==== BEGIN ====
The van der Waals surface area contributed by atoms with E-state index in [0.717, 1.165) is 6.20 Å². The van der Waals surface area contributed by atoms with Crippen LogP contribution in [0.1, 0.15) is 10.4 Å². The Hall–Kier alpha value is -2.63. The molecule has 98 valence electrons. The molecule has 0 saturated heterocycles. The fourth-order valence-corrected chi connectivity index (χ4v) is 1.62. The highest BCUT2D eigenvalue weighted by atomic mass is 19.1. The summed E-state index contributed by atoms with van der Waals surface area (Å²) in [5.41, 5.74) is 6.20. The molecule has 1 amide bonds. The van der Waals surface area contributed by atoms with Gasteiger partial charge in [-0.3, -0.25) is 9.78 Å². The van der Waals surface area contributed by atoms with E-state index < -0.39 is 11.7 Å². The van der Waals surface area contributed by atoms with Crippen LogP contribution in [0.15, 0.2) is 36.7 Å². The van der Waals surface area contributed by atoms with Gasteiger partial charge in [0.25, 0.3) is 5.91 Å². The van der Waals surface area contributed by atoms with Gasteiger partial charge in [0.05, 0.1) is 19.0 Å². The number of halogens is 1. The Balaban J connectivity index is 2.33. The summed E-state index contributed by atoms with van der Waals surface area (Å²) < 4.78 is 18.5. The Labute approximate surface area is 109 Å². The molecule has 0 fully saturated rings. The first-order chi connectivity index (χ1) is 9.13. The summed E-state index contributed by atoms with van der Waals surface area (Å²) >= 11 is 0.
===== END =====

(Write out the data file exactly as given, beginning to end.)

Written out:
The van der Waals surface area contributed by atoms with E-state index in [0.717, 1.165) is 6.20 Å². The van der Waals surface area contributed by atoms with Crippen LogP contribution in [0.1, 0.15) is 10.4 Å². The Hall–Kier alpha value is -2.63. The molecule has 98 valence electrons. The molecule has 0 saturated heterocycles. The fourth-order valence-corrected chi connectivity index (χ4v) is 1.62. The highest BCUT2D eigenvalue weighted by atomic mass is 19.1. The summed E-state index contributed by atoms with van der Waals surface area (Å²) in [5.41, 5.74) is 6.20. The molecule has 1 amide bonds. The van der Waals surface area contributed by atoms with Gasteiger partial charge in [-0.3, -0.25) is 9.78 Å². The van der Waals surface area contributed by atoms with E-state index < -0.39 is 11.7 Å². The van der Waals surface area contributed by atoms with Crippen LogP contribution in [0.15, 0.2) is 36.7 Å². The van der Waals surface area contributed by atoms with Gasteiger partial charge in [0.25, 0.3) is 5.91 Å². The van der Waals surface area contributed by atoms with Gasteiger partial charge in [0.05, 0.1) is 19.0 Å². The number of halogens is 1. The Balaban J connectivity index is 2.33. The summed E-state index contributed by atoms with van der Waals surface area (Å²) < 4.78 is 18.5. The Labute approximate surface area is 109 Å². The molecule has 0 fully saturated rings. The first-order chi connectivity index (χ1) is 9.13. The summed E-state index contributed by atoms with van der Waals surface area (Å²) >= 11 is 0.